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Posts Tagged ‘architecture’

This September, Oehme van Sweden principal, Eric Groft, will lead members of the Scott Arboretum on a tour of the lush East Hampton garden in The Springs on September 22nd of 2011.

The Scott Arboretum is the campus of Swarthmore College in Swarthmore, Pennsylvania. The members of the group are avid gardeners and many are regular volunteers at the Scott Arboretum.

The Arboretum has invited several members to join them on a four-day, three-night excursion to travel the Gardens of Long Island from September 20-23, 2011. Jeff Jabco and Julie Jenney will guide each member to experience the beauty of various public and private gardens spanning from the Oyster Bay area to the east end of the North and South Forks.

Here’s a glimpse of some of our work that will be featured during the tour.

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Oehme van Sweden principal, Eric Groft, recently celebrated the birthday of an old friend. Scott Paden is the founding partner of Paden de la Fuente Architects in Lancaster, Pennsylvania. He is currently affiliated with OBLN Architectural Services, Inc. in Rockville.

Here they are enjoying a meal at Zest– an American Bistro on Barracks Row located across the street from the OvS office.

L to R: Shelley Rentsch, Scott Paden and Eric Groft

Scott Paden

Delicious Lamb Shank

Lynn Scott Paden and Ana Gemma de la Fuente founded Paden de la Fuente in 1985. Paden de la Fuente Architects have studios in the United States and Spain. They practice architecture and design in the United States, Europe, South America and the Caribbean. The scope of their service ranges from Master Planning to product design.

Happy birthday, Scott!

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August’s stifling heat has some advantages – many plants have been lured by the sun into their full summer exuberance. Oehme, van Sweden staff members spent a recent lunch break basking in the sun ourselves and enjoying lush plantings at the Federal Reserve campus in Washington, DC.

The Federal Reserve was one of OvS’ earliest “big breaks” – our first large government project, designed and planted in the late 1970’s. Bold sweeps of perennials and grasses marked a striking departure from the formal style of the surrounding federal landscapes. Over the decades, Oehme, van Sweden has maintained a close relationship with the Federal Reserve and recently designed improvements for integrated perimeter site security (including custom bronze bollards, raised planters that incorporate benches and walls, pedestrian and vehicular access and circulation, and kiosk locations).

During our lunchtime tour, OvS Principal Eric Groft pointed out ways in which the new design is integrated into the original and how the integrity of the original design (including now mature canopy trees, sweeps of ornamental grasses, and robust perennials) is honored. Eric was joined by OvS Associate Marisa Scalera (who has been involved in the Federal Reserve designs since 2003) and members of the OvS design staff including Christie Ciabotti, Lisa Cutshaw, John Knowlton, Nick Ries, and Liz Stetson.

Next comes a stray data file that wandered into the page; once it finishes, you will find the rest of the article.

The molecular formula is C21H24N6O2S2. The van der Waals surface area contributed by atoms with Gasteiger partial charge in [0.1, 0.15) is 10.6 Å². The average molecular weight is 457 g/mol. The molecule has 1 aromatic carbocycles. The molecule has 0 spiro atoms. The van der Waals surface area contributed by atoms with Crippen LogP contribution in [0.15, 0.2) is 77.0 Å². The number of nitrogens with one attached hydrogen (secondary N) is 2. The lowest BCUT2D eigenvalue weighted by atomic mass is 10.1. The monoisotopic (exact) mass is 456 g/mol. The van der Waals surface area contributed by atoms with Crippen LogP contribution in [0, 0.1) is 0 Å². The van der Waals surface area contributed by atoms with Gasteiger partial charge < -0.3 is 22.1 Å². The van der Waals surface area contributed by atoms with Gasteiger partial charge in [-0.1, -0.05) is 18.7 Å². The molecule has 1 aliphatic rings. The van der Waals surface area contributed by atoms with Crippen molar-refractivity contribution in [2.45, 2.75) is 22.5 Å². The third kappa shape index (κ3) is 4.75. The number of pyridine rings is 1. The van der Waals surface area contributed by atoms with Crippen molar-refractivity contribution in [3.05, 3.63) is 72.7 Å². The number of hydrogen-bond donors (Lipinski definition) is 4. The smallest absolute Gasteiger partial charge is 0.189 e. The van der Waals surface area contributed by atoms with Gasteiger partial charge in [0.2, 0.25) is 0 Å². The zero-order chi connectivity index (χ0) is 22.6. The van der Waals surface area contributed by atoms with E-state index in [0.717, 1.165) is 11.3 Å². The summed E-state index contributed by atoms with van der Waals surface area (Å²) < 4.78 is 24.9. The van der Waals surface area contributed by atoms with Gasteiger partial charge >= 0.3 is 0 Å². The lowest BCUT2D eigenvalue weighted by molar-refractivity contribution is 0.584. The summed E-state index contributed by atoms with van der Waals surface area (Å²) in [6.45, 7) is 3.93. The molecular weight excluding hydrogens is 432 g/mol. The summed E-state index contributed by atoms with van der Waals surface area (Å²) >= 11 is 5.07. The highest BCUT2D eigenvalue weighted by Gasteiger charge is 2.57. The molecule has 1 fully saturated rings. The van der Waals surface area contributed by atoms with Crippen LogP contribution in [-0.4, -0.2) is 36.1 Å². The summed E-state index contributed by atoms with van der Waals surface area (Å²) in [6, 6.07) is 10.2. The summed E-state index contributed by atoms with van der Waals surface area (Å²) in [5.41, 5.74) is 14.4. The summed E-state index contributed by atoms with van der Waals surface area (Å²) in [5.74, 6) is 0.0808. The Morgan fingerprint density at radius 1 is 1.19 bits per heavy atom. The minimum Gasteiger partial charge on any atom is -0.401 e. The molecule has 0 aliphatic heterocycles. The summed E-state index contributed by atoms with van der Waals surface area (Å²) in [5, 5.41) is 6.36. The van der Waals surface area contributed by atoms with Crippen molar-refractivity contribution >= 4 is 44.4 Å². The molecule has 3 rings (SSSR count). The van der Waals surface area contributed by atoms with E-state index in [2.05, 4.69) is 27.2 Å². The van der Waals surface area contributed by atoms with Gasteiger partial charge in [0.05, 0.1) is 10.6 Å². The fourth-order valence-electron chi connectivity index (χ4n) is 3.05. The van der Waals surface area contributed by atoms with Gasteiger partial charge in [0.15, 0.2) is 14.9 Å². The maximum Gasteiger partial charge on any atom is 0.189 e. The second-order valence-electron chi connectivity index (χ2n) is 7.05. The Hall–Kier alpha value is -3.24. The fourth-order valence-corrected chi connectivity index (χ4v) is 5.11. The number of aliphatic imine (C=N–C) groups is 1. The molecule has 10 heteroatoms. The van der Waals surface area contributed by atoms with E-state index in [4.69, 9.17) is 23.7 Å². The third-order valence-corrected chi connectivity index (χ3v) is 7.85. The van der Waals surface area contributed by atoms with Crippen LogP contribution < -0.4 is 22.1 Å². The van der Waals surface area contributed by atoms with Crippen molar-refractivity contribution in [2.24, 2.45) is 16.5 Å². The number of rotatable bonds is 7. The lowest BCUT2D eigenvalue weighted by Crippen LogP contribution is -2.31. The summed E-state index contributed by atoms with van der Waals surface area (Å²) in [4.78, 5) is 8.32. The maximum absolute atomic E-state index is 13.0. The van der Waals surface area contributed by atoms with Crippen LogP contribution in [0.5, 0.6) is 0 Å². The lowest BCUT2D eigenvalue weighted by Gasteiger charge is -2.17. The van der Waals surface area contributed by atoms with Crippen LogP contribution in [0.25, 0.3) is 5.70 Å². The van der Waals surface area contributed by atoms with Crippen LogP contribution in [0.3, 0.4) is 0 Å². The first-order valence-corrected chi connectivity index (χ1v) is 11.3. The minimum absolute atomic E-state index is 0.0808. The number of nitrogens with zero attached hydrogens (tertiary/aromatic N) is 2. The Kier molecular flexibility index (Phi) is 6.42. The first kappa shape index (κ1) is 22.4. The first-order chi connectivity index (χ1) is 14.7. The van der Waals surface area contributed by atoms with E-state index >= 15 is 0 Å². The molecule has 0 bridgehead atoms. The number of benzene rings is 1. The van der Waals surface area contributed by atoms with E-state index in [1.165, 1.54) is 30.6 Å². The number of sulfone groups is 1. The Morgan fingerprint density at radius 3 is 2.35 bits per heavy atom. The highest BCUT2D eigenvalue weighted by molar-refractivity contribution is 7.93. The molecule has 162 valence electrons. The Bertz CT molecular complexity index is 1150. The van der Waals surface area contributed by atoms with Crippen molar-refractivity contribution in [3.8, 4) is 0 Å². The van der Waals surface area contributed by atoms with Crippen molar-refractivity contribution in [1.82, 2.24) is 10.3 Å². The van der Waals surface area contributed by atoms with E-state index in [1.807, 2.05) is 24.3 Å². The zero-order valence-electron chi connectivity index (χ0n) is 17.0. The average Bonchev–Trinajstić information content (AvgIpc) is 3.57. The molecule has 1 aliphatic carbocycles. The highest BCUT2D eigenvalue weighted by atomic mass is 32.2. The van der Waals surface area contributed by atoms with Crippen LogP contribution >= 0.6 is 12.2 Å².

See our website for photos of our work at the Federal Reserve.

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Harry Truman once said, “A pessimist is one who makes difficulties of his opportunities and an optimist is one who makes opportunities of his difficulties.” Nowhere is this more true than in the garden, where weather and climactic conditions hold the power to alter carefully planned landscapes in what seems like the blink of an eye.

Here at Oehme, van Sweden, we’re proud of the relationships we build with our clients and honored to have worked with many of them over the course of years and even decades. It is a true pleasure to revisit one of the gardens we’ve designed and witness its evolution over time.

Recently, we were contacted by one of our oldest and dearest clients, whose garden is now more than 15 years old.  Their nine acre, “New World Cottage” style property was featured on the cover of James van Sweden’s book Architecture in the Garden (with illustrations on pages 50 to 65). In March, the property suffered from the “winter hurricane” that devastated the southern New England coastline and they lost 12 enormous trees including a 48’ towering Red Oak and a “Rockefeller” Christmas tree that was 90′ tall.

The downed trees opened a view of a neighbor’s house, so our task was to restore privacy. Most of the damage was confined to an area of the property that really had not been a focus before and we used this as opportunity to reclaim this section and create a woodland valley of ferns in addition to the functional task of screening a neighbor.  Large, full specimen, 24′ high American Holly and a Maakia Amurensis/Amur Cork tree were placed. 

In addition, we updated the entire garden, adding shade plants where trees had grown, fine tuning the kitchen garden and the rock garden, and planting an Acer Triflorum/Three Flower Maple in the secret garden off the master suite.

The garden was ‘reborn’ and looks great. In the words of our clients, “Just arrived today for the summer. It is MAGIC! I am full up from the variety of beauty. There are no words except, of course-thank you!”

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